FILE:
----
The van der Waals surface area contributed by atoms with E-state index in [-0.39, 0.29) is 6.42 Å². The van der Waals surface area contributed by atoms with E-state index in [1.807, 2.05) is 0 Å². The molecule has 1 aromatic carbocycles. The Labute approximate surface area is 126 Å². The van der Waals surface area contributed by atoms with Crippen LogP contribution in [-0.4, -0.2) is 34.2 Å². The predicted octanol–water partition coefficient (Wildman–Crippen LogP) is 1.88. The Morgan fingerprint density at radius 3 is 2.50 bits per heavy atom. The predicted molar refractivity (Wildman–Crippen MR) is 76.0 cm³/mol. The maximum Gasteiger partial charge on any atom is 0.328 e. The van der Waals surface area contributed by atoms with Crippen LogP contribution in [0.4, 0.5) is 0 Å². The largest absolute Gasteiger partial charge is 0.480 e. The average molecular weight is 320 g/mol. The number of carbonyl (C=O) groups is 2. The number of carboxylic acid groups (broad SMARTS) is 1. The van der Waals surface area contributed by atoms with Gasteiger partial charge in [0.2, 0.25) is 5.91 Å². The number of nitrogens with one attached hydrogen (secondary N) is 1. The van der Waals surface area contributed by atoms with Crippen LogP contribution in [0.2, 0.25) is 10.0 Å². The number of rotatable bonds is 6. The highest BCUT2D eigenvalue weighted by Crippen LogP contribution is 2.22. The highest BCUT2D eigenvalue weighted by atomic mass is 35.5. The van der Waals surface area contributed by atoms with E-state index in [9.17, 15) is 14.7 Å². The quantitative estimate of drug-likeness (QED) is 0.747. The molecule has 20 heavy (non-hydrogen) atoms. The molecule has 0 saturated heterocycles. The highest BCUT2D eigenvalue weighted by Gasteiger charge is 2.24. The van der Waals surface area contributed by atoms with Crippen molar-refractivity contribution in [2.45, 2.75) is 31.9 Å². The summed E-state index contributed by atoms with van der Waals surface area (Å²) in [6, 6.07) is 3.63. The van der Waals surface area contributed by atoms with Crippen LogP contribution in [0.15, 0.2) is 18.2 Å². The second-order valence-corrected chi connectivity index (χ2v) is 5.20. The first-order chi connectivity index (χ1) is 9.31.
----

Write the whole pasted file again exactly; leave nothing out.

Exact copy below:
The van der Waals surface area contributed by atoms with E-state index in [-0.39, 0.29) is 6.42 Å². The van der Waals surface area contributed by atoms with E-state index in [1.807, 2.05) is 0 Å². The molecule has 1 aromatic carbocycles. The Labute approximate surface area is 126 Å². The van der Waals surface area contributed by atoms with Crippen LogP contribution in [-0.4, -0.2) is 34.2 Å². The predicted octanol–water partition coefficient (Wildman–Crippen LogP) is 1.88. The Morgan fingerprint density at radius 3 is 2.50 bits per heavy atom. The predicted molar refractivity (Wildman–Crippen MR) is 76.0 cm³/mol. The maximum Gasteiger partial charge on any atom is 0.328 e. The van der Waals surface area contributed by atoms with Crippen LogP contribution in [0.4, 0.5) is 0 Å². The largest absolute Gasteiger partial charge is 0.480 e. The average molecular weight is 320 g/mol. The number of carbonyl (C=O) groups is 2. The number of carboxylic acid groups (broad SMARTS) is 1. The van der Waals surface area contributed by atoms with Gasteiger partial charge in [0.2, 0.25) is 5.91 Å². The number of nitrogens with one attached hydrogen (secondary N) is 1. The van der Waals surface area contributed by atoms with Crippen LogP contribution in [0.2, 0.25) is 10.0 Å². The number of rotatable bonds is 6. The highest BCUT2D eigenvalue weighted by Crippen LogP contribution is 2.22. The highest BCUT2D eigenvalue weighted by atomic mass is 35.5. The van der Waals surface area contributed by atoms with E-state index in [9.17, 15) is 14.7 Å². The quantitative estimate of drug-likeness (QED) is 0.747. The molecule has 20 heavy (non-hydrogen) atoms. The molecule has 0 saturated heterocycles. The highest BCUT2D eigenvalue weighted by Gasteiger charge is 2.24. The van der Waals surface area contributed by atoms with Crippen molar-refractivity contribution in [2.45, 2.75) is 31.9 Å². The summed E-state index contributed by atoms with van der Waals surface area (Å²) in [6, 6.07) is 3.63. The van der Waals surface area contributed by atoms with Crippen LogP contribution in [0.15, 0.2) is 18.2 Å². The second-order valence-corrected chi connectivity index (χ2v) is 5.20. The first-order chi connectivity index (χ1) is 9.31.